- Written by Gregory Blueford
Earlier this month, a California company petitioned the United States Supreme Court (“SCOTUS”) to reverse a California Appellate Court ruling that claims made under the Private Attorneys General Act of 2004 (“PAGA”) cannot be arbitrated. Under PAGA, individuals are empowered to stand in the shoes of the State of California and can sue over workplace violations, such as meal and rest violations, individually as well as on behalf of other current or former employees.
- Written by Jizell Lopez
On September 5, 2017, the Trump Administration announced it will end the Deferred Action for Childhood Arrivals (“DACA”) program. This decision has left many employers uneasy about how to handle employees whose employment authorization was granted through the DACA program and if they are still eligible to work in the United States.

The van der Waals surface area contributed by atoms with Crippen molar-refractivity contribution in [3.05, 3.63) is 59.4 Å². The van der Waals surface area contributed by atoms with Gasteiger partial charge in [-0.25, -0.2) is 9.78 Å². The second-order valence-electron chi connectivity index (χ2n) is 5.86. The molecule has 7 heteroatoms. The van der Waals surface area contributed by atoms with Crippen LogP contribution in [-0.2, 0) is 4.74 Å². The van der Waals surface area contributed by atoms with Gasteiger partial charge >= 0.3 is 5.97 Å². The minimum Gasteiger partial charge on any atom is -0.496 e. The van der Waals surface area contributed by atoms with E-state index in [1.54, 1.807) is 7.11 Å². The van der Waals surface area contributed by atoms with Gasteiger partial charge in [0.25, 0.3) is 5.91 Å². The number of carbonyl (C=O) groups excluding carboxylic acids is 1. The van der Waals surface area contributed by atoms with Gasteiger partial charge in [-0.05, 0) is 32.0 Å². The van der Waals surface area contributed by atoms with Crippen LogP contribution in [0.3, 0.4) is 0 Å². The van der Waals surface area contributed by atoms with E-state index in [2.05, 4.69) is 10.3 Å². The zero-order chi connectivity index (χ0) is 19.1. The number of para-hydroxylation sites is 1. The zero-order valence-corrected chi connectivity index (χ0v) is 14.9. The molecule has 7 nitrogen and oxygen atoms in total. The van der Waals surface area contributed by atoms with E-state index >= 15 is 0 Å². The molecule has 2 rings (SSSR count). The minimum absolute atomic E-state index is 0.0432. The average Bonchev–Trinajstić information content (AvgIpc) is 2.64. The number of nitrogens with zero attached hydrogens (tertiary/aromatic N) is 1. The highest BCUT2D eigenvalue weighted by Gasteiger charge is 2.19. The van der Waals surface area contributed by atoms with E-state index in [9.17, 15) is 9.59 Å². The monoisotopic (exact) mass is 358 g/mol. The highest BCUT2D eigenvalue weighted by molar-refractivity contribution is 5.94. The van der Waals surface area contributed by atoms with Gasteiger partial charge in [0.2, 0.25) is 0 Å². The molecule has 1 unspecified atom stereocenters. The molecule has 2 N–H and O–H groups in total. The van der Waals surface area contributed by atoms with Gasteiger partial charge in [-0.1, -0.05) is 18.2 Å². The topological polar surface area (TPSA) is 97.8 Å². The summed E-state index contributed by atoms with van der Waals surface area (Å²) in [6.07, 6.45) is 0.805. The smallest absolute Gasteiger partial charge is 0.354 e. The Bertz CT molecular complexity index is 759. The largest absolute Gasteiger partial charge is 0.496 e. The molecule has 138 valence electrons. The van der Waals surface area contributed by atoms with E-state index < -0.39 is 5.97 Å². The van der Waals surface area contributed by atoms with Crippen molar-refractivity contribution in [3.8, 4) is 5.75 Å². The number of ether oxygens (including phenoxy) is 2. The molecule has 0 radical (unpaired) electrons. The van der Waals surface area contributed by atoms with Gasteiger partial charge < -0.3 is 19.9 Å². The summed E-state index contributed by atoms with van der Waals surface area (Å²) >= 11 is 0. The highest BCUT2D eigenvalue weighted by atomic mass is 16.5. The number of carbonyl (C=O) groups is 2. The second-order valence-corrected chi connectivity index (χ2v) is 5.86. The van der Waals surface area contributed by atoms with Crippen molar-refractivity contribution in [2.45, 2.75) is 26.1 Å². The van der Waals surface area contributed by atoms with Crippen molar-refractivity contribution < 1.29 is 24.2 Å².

The Saqui Law Group has compiled the following Questions and Answers regarding concerns employers may have following the announcement.
1. Q. What is DACA?
A. The DACA program was created by President Barack Obama on June 15, 2012. It allowed for undocumented immigrants who came to the United States before the age of sixteen and who met certain criteria to enroll in the DACA program and enjoy (1) a period of deferred deportation action and (2) eligibility to request employment authorization. Currently, there are approximately 800,000 DACA participants.